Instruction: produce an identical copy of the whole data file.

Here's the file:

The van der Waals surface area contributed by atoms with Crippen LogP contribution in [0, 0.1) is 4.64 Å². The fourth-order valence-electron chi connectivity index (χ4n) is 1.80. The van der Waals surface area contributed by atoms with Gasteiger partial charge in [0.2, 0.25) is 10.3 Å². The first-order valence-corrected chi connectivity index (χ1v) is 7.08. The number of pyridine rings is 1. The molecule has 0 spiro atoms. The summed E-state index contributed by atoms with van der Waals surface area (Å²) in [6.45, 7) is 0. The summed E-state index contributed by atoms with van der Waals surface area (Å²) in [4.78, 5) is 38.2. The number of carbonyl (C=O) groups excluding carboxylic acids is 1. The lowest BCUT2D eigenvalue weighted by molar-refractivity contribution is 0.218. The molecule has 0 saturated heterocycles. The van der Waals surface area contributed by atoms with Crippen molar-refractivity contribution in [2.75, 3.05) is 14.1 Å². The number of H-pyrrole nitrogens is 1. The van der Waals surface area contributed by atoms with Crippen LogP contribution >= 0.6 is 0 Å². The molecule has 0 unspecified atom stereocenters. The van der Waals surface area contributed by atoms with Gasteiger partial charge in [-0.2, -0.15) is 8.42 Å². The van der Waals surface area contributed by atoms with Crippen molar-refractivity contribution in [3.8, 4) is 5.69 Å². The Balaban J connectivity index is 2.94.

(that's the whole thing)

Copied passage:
The van der Waals surface area contributed by atoms with Crippen LogP contribution in [0, 0.1) is 4.64 Å². The fourth-order valence-electron chi connectivity index (χ4n) is 1.80. The van der Waals surface area contributed by atoms with Gasteiger partial charge in [0.2, 0.25) is 10.3 Å². The first-order valence-corrected chi connectivity index (χ1v) is 7.08. The number of pyridine rings is 1. The molecule has 0 spiro atoms. The summed E-state index contributed by atoms with van der Waals surface area (Å²) in [6.45, 7) is 0. The summed E-state index contributed by atoms with van der Waals surface area (Å²) in [4.78, 5) is 38.2. The number of carbonyl (C=O) groups excluding carboxylic acids is 1. The lowest BCUT2D eigenvalue weighted by molar-refractivity contribution is 0.218. The molecule has 0 saturated heterocycles. The van der Waals surface area contributed by atoms with Crippen molar-refractivity contribution in [2.75, 3.05) is 14.1 Å². The number of H-pyrrole nitrogens is 1. The van der Waals surface area contributed by atoms with Crippen LogP contribution >= 0.6 is 0 Å². The molecule has 0 unspecified atom stereocenters. The van der Waals surface area contributed by atoms with Gasteiger partial charge in [-0.2, -0.15) is 8.42 Å². The van der Waals surface area contributed by atoms with Crippen molar-refractivity contribution in [3.8, 4) is 5.69 Å². The Balaban J connectivity index is 2.94.